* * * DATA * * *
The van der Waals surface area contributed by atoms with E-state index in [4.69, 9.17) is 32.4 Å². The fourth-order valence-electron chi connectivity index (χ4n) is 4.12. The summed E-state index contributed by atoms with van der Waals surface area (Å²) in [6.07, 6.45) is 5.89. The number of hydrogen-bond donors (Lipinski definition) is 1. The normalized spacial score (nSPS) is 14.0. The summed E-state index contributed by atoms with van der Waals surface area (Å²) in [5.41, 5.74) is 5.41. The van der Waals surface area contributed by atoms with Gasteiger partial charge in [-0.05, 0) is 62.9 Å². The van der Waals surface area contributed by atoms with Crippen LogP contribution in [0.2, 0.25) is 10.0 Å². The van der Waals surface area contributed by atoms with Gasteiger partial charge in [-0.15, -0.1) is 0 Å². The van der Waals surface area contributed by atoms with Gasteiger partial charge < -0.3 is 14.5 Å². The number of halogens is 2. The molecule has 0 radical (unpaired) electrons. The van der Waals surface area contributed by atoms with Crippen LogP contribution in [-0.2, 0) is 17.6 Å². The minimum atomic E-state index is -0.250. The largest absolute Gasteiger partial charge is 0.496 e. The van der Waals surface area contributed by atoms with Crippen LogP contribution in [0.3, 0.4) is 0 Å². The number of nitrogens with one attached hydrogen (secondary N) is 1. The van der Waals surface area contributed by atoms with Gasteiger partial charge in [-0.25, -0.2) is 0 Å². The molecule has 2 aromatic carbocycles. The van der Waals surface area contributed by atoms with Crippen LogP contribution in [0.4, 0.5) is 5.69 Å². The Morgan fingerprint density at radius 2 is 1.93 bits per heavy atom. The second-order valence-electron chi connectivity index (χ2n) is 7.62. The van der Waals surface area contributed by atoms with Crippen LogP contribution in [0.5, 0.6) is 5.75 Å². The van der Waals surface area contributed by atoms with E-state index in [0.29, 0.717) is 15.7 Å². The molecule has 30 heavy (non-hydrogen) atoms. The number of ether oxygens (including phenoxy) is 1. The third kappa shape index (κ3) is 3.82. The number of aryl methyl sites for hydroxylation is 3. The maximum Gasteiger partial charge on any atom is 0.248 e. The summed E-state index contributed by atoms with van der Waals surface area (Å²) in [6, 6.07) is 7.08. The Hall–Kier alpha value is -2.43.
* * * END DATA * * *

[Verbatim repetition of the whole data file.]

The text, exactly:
The van der Waals surface area contributed by atoms with E-state index in [4.69, 9.17) is 32.4 Å². The fourth-order valence-electron chi connectivity index (χ4n) is 4.12. The summed E-state index contributed by atoms with van der Waals surface area (Å²) in [6.07, 6.45) is 5.89. The number of hydrogen-bond donors (Lipinski definition) is 1. The normalized spacial score (nSPS) is 14.0. The summed E-state index contributed by atoms with van der Waals surface area (Å²) in [5.41, 5.74) is 5.41. The van der Waals surface area contributed by atoms with Gasteiger partial charge in [-0.05, 0) is 62.9 Å². The van der Waals surface area contributed by atoms with Crippen LogP contribution in [0.2, 0.25) is 10.0 Å². The van der Waals surface area contributed by atoms with Gasteiger partial charge in [-0.15, -0.1) is 0 Å². The van der Waals surface area contributed by atoms with Gasteiger partial charge < -0.3 is 14.5 Å². The number of halogens is 2. The molecule has 0 radical (unpaired) electrons. The van der Waals surface area contributed by atoms with Crippen LogP contribution in [-0.2, 0) is 17.6 Å². The minimum atomic E-state index is -0.250. The largest absolute Gasteiger partial charge is 0.496 e. The van der Waals surface area contributed by atoms with Crippen LogP contribution in [0.3, 0.4) is 0 Å². The number of nitrogens with one attached hydrogen (secondary N) is 1. The van der Waals surface area contributed by atoms with Gasteiger partial charge in [-0.25, -0.2) is 0 Å². The molecule has 2 aromatic carbocycles. The van der Waals surface area contributed by atoms with Crippen LogP contribution in [0.4, 0.5) is 5.69 Å². The Morgan fingerprint density at radius 2 is 1.93 bits per heavy atom. The second-order valence-electron chi connectivity index (χ2n) is 7.62. The van der Waals surface area contributed by atoms with Crippen LogP contribution in [0.5, 0.6) is 5.75 Å². The van der Waals surface area contributed by atoms with E-state index in [0.29, 0.717) is 15.7 Å². The molecule has 30 heavy (non-hydrogen) atoms. The number of ether oxygens (including phenoxy) is 1. The third kappa shape index (κ3) is 3.82. The number of aryl methyl sites for hydroxylation is 3. The maximum Gasteiger partial charge on any atom is 0.248 e. The summed E-state index contributed by atoms with van der Waals surface area (Å²) in [6, 6.07) is 7.08. The Hall–Kier alpha value is -2.43.